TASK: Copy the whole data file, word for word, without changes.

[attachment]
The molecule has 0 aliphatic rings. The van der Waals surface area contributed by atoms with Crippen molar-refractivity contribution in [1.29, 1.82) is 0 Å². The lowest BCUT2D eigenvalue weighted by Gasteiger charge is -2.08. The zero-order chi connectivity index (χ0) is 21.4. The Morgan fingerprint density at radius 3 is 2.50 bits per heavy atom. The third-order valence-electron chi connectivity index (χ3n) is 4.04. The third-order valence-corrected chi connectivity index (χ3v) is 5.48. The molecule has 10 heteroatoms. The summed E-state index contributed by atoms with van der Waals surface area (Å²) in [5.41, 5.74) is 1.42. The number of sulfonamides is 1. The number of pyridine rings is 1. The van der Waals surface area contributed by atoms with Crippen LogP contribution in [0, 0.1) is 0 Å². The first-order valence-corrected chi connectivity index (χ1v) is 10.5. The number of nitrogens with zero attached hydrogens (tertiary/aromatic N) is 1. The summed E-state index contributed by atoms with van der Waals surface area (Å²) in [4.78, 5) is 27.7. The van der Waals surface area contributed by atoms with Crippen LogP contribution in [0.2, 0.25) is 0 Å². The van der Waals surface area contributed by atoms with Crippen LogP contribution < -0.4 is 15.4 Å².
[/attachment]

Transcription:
The molecule has 0 aliphatic rings. The van der Waals surface area contributed by atoms with Crippen molar-refractivity contribution in [1.29, 1.82) is 0 Å². The lowest BCUT2D eigenvalue weighted by Gasteiger charge is -2.08. The zero-order chi connectivity index (χ0) is 21.4. The Morgan fingerprint density at radius 3 is 2.50 bits per heavy atom. The third-order valence-electron chi connectivity index (χ3n) is 4.04. The third-order valence-corrected chi connectivity index (χ3v) is 5.48. The molecule has 10 heteroatoms. The summed E-state index contributed by atoms with van der Waals surface area (Å²) in [5.41, 5.74) is 1.42. The number of sulfonamides is 1. The number of pyridine rings is 1. The van der Waals surface area contributed by atoms with Crippen LogP contribution in [0, 0.1) is 0 Å². The first-order valence-corrected chi connectivity index (χ1v) is 10.5. The number of nitrogens with zero attached hydrogens (tertiary/aromatic N) is 1. The summed E-state index contributed by atoms with van der Waals surface area (Å²) in [4.78, 5) is 27.7. The van der Waals surface area contributed by atoms with Crippen LogP contribution in [0.2, 0.25) is 0 Å². The van der Waals surface area contributed by atoms with Crippen LogP contribution < -0.4 is 15.4 Å².